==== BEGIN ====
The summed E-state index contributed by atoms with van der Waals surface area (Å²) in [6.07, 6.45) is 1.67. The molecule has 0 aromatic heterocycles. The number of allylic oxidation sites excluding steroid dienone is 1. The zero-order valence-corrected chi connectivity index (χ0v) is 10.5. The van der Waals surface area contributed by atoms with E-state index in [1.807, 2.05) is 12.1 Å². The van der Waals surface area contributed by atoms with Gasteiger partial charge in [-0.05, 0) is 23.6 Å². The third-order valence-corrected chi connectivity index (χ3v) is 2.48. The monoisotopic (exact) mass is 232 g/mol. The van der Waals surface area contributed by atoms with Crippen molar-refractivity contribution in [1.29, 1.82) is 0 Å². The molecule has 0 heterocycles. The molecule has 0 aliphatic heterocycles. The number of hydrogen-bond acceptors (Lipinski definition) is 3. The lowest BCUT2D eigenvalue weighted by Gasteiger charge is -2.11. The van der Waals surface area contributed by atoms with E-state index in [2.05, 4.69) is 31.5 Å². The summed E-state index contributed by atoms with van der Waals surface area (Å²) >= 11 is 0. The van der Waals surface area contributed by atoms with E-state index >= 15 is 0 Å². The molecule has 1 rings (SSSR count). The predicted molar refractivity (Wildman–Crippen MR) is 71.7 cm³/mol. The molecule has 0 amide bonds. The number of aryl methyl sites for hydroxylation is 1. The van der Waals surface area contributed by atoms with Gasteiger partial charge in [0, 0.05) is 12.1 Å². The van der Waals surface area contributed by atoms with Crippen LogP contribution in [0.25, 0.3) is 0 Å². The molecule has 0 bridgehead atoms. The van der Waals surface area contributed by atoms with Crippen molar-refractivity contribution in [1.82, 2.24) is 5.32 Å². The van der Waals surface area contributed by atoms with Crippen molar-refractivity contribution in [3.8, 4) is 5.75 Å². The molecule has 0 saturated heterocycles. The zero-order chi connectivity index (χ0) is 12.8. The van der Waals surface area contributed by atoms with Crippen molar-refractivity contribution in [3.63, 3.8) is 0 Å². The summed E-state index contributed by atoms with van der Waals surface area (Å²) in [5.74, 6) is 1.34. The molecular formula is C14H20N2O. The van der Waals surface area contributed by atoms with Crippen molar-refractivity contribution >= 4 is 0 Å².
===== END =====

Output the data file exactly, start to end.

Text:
The summed E-state index contributed by atoms with van der Waals surface area (Å²) in [6.07, 6.45) is 1.67. The molecule has 0 aromatic heterocycles. The number of allylic oxidation sites excluding steroid dienone is 1. The zero-order valence-corrected chi connectivity index (χ0v) is 10.5. The van der Waals surface area contributed by atoms with E-state index in [1.807, 2.05) is 12.1 Å². The van der Waals surface area contributed by atoms with Gasteiger partial charge in [-0.05, 0) is 23.6 Å². The third-order valence-corrected chi connectivity index (χ3v) is 2.48. The monoisotopic (exact) mass is 232 g/mol. The van der Waals surface area contributed by atoms with Crippen molar-refractivity contribution in [1.29, 1.82) is 0 Å². The molecule has 0 heterocycles. The molecule has 0 aliphatic heterocycles. The number of hydrogen-bond acceptors (Lipinski definition) is 3. The lowest BCUT2D eigenvalue weighted by Gasteiger charge is -2.11. The van der Waals surface area contributed by atoms with E-state index in [2.05, 4.69) is 31.5 Å². The summed E-state index contributed by atoms with van der Waals surface area (Å²) >= 11 is 0. The van der Waals surface area contributed by atoms with E-state index >= 15 is 0 Å². The molecule has 1 rings (SSSR count). The predicted molar refractivity (Wildman–Crippen MR) is 71.7 cm³/mol. The molecule has 0 amide bonds. The number of aryl methyl sites for hydroxylation is 1. The van der Waals surface area contributed by atoms with Gasteiger partial charge in [0, 0.05) is 12.1 Å². The van der Waals surface area contributed by atoms with Crippen LogP contribution in [0.25, 0.3) is 0 Å². The molecule has 0 bridgehead atoms. The van der Waals surface area contributed by atoms with Crippen molar-refractivity contribution in [1.82, 2.24) is 5.32 Å². The van der Waals surface area contributed by atoms with Crippen molar-refractivity contribution in [3.8, 4) is 5.75 Å². The molecule has 0 saturated heterocycles. The zero-order chi connectivity index (χ0) is 12.8. The van der Waals surface area contributed by atoms with Crippen molar-refractivity contribution in [3.63, 3.8) is 0 Å². The summed E-state index contributed by atoms with van der Waals surface area (Å²) in [5.74, 6) is 1.34. The molecular formula is C14H20N2O. The van der Waals surface area contributed by atoms with Crippen molar-refractivity contribution >= 4 is 0 Å².